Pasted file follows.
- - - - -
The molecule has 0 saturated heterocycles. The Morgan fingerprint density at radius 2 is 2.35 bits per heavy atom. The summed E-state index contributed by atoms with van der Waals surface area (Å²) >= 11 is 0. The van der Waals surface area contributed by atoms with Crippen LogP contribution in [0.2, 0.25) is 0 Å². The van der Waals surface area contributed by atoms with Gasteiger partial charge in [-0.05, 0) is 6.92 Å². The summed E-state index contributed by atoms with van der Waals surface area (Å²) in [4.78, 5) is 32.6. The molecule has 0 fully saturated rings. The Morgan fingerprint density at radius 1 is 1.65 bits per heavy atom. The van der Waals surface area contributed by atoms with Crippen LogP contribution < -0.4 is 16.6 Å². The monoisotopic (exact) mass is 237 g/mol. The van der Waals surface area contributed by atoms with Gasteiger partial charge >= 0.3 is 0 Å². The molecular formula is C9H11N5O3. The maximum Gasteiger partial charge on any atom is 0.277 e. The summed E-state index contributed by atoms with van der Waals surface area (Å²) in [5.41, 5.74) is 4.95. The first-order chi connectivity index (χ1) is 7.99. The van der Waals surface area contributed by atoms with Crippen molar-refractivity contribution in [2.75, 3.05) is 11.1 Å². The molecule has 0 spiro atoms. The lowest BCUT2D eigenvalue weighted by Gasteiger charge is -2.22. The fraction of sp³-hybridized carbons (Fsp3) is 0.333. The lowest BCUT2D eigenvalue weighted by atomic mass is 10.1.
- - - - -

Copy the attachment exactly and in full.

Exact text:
The molecule has 0 saturated heterocycles. The Morgan fingerprint density at radius 2 is 2.35 bits per heavy atom. The summed E-state index contributed by atoms with van der Waals surface area (Å²) >= 11 is 0. The van der Waals surface area contributed by atoms with Crippen LogP contribution in [0.2, 0.25) is 0 Å². The van der Waals surface area contributed by atoms with Gasteiger partial charge in [-0.05, 0) is 6.92 Å². The summed E-state index contributed by atoms with van der Waals surface area (Å²) in [4.78, 5) is 32.6. The molecule has 0 fully saturated rings. The Morgan fingerprint density at radius 1 is 1.65 bits per heavy atom. The van der Waals surface area contributed by atoms with Crippen LogP contribution < -0.4 is 16.6 Å². The monoisotopic (exact) mass is 237 g/mol. The van der Waals surface area contributed by atoms with Gasteiger partial charge >= 0.3 is 0 Å². The molecular formula is C9H11N5O3. The maximum Gasteiger partial charge on any atom is 0.277 e. The summed E-state index contributed by atoms with van der Waals surface area (Å²) in [5.41, 5.74) is 4.95. The first-order chi connectivity index (χ1) is 7.99. The van der Waals surface area contributed by atoms with Crippen molar-refractivity contribution in [2.75, 3.05) is 11.1 Å². The molecule has 0 spiro atoms. The lowest BCUT2D eigenvalue weighted by Gasteiger charge is -2.22. The fraction of sp³-hybridized carbons (Fsp3) is 0.333. The lowest BCUT2D eigenvalue weighted by atomic mass is 10.1.